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Musician’s Friend Staff Writer
WWJD—What Would Jimi Do? It’s a question that seems to occur naturally at some point to guitarists or music fans in general. How would Jimi Hendrix, if he were alive today, deal with the explosion of guitar-related technology that started not long after microchips began to be mass-produced? Jimi loved going to music stores and walking out with the latest gadgets such as the then-new wah-wah and Univibe. If you’ve listened to his concerts you’re all too familiar with his occasional bouts with tune-itis. With his exuberant whammy-bar playing and string bending he could have used a decent tuner to save time between songs. According to Peterson, Jimi’s road crew used a strobe tuner backstage before concerts, but Jimi did not use it onstage. I believe that Jimi would have eventually gone to a rack-based system; the tuner would have been something like theVirtual Strobe Tuner.
Peterson, the oldest electronic tuner manufacturer in the world, celebrates its 60th anniversary in 2008. Their latest triumph is the—the most precise rack tuner on the market—with one-tenth of a cent accuracy. Because it uses a high-resolution display it is more sensitive and accurate than other types of tuners with LEDs, needle-type displays, and imitation strobe patterns that can do no better than ±1 cent. Which is OK but no match for the human ear. With no moving parts to wear out, the uses Peterson’s exclusive Virtual Strobe Technology to continuously read the input signal in real time. Minute changes in pitch are displayed instantaneously in the scrolling image of the virtual strobe display at literally the speed of light. The image slows down the closer you get to the correct pitch; the strobe stops when your instrument is in tune.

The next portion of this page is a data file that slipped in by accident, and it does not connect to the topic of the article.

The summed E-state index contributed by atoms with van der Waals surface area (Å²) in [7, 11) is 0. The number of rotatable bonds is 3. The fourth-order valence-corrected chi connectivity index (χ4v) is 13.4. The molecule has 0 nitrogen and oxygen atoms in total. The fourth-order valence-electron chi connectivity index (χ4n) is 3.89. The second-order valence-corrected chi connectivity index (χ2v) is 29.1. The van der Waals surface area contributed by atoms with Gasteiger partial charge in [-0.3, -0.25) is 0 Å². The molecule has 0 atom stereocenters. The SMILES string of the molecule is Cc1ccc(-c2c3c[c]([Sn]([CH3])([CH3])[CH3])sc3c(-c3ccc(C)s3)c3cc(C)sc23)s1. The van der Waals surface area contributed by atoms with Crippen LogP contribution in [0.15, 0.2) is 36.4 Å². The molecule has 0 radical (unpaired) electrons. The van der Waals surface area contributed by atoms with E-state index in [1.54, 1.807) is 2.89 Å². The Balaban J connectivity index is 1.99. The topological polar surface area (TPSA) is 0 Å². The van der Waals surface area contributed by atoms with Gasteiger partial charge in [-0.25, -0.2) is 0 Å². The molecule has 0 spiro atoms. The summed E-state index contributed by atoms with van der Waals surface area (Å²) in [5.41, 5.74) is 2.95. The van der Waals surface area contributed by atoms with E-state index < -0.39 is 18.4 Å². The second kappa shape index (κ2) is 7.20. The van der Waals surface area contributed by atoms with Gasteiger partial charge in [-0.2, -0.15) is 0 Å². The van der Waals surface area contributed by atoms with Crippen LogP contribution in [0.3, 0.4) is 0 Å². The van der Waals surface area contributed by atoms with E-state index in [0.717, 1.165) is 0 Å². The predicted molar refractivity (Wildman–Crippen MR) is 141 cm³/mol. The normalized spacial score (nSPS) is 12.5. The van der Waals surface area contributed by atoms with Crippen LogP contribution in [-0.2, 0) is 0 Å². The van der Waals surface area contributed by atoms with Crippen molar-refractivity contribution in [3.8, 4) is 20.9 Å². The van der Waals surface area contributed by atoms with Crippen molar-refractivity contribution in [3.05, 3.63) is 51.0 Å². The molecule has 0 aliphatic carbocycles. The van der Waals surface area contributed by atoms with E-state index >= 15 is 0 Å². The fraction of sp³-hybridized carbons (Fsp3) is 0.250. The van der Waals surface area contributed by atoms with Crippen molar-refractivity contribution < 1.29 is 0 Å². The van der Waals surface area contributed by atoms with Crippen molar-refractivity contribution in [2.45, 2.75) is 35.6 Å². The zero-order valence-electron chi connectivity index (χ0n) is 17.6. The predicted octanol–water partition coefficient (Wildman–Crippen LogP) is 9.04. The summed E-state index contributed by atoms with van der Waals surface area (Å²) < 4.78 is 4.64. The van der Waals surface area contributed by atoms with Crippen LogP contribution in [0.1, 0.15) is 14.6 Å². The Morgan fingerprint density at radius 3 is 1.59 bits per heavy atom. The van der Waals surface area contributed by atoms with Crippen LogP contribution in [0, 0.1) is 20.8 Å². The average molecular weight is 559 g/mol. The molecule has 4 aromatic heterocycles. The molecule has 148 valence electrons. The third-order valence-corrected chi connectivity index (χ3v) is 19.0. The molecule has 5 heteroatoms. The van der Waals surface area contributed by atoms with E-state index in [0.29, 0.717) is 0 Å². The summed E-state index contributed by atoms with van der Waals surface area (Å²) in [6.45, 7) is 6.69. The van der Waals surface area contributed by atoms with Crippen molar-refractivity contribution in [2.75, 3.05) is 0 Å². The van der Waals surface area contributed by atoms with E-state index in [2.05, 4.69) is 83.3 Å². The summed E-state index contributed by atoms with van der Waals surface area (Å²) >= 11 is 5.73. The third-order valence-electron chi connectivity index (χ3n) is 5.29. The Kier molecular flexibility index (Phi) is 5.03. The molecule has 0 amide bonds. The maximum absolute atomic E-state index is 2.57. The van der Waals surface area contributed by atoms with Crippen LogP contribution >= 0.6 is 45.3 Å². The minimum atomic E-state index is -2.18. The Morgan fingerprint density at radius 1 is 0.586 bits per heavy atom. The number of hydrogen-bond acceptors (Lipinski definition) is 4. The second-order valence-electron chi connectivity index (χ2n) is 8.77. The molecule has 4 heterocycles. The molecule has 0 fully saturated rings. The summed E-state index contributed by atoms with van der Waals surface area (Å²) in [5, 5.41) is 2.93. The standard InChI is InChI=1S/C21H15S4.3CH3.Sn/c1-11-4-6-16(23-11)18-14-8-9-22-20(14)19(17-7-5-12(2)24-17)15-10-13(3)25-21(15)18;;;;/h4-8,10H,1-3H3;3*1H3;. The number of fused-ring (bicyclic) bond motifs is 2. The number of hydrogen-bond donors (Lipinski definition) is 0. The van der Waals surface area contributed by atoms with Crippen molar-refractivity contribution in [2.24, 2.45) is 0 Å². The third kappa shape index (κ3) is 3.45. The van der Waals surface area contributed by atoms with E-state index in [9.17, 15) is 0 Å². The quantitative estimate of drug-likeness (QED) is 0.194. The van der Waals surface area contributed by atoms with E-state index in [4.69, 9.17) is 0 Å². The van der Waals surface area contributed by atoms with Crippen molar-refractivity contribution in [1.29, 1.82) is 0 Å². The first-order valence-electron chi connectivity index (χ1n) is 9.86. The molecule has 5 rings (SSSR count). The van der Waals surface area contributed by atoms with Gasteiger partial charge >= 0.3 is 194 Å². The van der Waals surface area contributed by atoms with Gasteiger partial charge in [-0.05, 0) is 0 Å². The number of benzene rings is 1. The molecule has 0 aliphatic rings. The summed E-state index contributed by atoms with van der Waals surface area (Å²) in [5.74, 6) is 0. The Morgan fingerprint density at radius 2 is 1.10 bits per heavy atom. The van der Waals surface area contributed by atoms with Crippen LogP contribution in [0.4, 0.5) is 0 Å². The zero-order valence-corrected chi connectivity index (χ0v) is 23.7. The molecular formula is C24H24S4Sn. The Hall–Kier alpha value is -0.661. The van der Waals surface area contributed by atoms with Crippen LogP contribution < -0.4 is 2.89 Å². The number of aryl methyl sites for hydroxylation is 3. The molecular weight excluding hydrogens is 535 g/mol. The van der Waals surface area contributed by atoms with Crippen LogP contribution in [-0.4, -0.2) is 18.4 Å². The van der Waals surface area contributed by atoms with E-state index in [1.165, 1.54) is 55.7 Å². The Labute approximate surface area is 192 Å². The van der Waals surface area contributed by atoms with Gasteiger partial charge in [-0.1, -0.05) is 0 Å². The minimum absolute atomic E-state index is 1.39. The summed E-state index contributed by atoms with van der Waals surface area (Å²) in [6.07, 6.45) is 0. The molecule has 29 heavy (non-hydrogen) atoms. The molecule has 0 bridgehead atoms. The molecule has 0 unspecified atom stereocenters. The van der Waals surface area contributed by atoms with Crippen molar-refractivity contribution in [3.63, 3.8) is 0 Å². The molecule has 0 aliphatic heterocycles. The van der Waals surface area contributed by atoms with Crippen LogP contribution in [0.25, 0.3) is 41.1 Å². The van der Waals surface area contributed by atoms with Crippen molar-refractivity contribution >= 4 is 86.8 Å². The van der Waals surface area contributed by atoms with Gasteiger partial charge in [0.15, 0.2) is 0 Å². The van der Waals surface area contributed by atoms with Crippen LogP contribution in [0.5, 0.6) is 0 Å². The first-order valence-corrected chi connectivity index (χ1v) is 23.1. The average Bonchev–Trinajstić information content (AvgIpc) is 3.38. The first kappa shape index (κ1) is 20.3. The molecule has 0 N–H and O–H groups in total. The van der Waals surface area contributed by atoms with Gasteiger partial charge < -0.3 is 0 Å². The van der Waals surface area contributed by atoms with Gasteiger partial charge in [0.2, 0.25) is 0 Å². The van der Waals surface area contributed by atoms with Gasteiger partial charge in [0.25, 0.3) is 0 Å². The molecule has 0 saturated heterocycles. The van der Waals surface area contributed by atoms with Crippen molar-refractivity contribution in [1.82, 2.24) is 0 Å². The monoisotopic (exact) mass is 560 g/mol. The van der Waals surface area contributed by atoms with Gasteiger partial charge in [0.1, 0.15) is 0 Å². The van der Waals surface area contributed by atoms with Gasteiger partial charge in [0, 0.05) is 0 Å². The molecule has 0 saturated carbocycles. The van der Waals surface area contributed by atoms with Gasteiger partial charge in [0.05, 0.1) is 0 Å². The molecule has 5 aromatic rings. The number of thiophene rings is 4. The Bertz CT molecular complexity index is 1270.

If you’re a guitarist, this has probably happened to you: you’ve tuned to a perfect-sounding open E chord, but when you played the D chord it sounded off—especially the G and B strings. So you tune the D chord so the intervals sound perfect but now the E chord is off. Back and forth you go, twisting and tweaking until both chords sound OK but neither is perfect. You have stumbled, my friend, onto what musical experts call equal-tempered tuning, a compromise tuning scheme for fixed-interval instruments such as fretted instruments and keyboards. With equal-tempered tuning all of the intervals are just slightly out of tune (thirds a little sharp, fifths a little flat) so you can play reasonably in tune anywhere on the fretboard or keyboard in any key.
Of course, thedoes equal-tempered tuning and does it well. The also allows tuning in 11 historic temperaments useful for organ, harpsichord, brass, and early string instruments such as the lute and viola de gamba.
Thegoes beyond temperaments with even more flexibility. What makes the especially powerful are the temperaments that Peterson created and named Sweeteners. These are specially formulated tunings that are optimized for (relatively) modern instruments such as the guitar and have intervals that sound pleasingly resonant and pure, with no beats. In other words, they sound sweet. Being able to do your own professional guitar setups means the will save you money. You can even make money doing intonation jobs for other musicians.